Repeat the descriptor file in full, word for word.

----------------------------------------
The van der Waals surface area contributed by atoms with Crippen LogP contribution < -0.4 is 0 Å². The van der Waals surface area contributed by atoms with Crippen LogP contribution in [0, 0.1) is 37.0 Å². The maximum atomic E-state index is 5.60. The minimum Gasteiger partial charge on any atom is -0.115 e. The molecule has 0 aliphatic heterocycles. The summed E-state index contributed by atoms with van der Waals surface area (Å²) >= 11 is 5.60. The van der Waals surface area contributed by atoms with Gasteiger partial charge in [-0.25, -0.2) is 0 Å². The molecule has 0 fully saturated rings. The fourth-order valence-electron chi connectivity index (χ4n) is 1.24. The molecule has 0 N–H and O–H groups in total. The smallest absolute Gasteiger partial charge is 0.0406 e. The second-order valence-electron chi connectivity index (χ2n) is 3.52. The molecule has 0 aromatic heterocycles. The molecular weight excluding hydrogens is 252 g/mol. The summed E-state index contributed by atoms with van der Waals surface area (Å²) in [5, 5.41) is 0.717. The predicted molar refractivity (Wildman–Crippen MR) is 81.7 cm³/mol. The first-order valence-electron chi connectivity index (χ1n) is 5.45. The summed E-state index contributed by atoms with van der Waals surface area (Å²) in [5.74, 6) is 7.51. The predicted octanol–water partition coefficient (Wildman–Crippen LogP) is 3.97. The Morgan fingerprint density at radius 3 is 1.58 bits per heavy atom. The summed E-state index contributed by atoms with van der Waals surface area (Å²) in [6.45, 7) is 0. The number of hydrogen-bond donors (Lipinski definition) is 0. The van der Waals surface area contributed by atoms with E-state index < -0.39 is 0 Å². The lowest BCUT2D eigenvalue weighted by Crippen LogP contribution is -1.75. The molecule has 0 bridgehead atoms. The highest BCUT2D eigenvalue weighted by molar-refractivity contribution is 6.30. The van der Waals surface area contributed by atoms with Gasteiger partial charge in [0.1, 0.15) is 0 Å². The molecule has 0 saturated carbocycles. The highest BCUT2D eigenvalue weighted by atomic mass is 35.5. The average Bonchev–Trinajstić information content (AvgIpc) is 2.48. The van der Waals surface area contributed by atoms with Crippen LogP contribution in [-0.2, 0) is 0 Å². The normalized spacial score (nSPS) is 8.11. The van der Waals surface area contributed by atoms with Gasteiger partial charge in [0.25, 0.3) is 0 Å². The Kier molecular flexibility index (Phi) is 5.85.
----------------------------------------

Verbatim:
The van der Waals surface area contributed by atoms with Crippen LogP contribution < -0.4 is 0 Å². The van der Waals surface area contributed by atoms with Crippen LogP contribution in [0, 0.1) is 37.0 Å². The maximum atomic E-state index is 5.60. The minimum Gasteiger partial charge on any atom is -0.115 e. The molecule has 0 aliphatic heterocycles. The summed E-state index contributed by atoms with van der Waals surface area (Å²) >= 11 is 5.60. The van der Waals surface area contributed by atoms with Gasteiger partial charge in [-0.25, -0.2) is 0 Å². The molecule has 0 fully saturated rings. The fourth-order valence-electron chi connectivity index (χ4n) is 1.24. The molecule has 0 N–H and O–H groups in total. The smallest absolute Gasteiger partial charge is 0.0406 e. The second-order valence-electron chi connectivity index (χ2n) is 3.52. The molecule has 0 aromatic heterocycles. The molecular weight excluding hydrogens is 252 g/mol. The summed E-state index contributed by atoms with van der Waals surface area (Å²) in [5, 5.41) is 0.717. The predicted molar refractivity (Wildman–Crippen MR) is 81.7 cm³/mol. The first-order valence-electron chi connectivity index (χ1n) is 5.45. The summed E-state index contributed by atoms with van der Waals surface area (Å²) in [5.74, 6) is 7.51. The predicted octanol–water partition coefficient (Wildman–Crippen LogP) is 3.97. The Morgan fingerprint density at radius 3 is 1.58 bits per heavy atom. The summed E-state index contributed by atoms with van der Waals surface area (Å²) in [6.45, 7) is 0. The number of hydrogen-bond donors (Lipinski definition) is 0. The van der Waals surface area contributed by atoms with E-state index < -0.39 is 0 Å². The lowest BCUT2D eigenvalue weighted by Crippen LogP contribution is -1.75. The molecule has 0 bridgehead atoms. The highest BCUT2D eigenvalue weighted by molar-refractivity contribution is 6.30. The van der Waals surface area contributed by atoms with Gasteiger partial charge in [0.1, 0.15) is 0 Å². The molecule has 0 saturated carbocycles. The highest BCUT2D eigenvalue weighted by atomic mass is 35.5. The average Bonchev–Trinajstić information content (AvgIpc) is 2.48. The van der Waals surface area contributed by atoms with Crippen LogP contribution in [-0.2, 0) is 0 Å². The normalized spacial score (nSPS) is 8.11. The van der Waals surface area contributed by atoms with Gasteiger partial charge in [0.25, 0.3) is 0 Å². The Kier molecular flexibility index (Phi) is 5.85.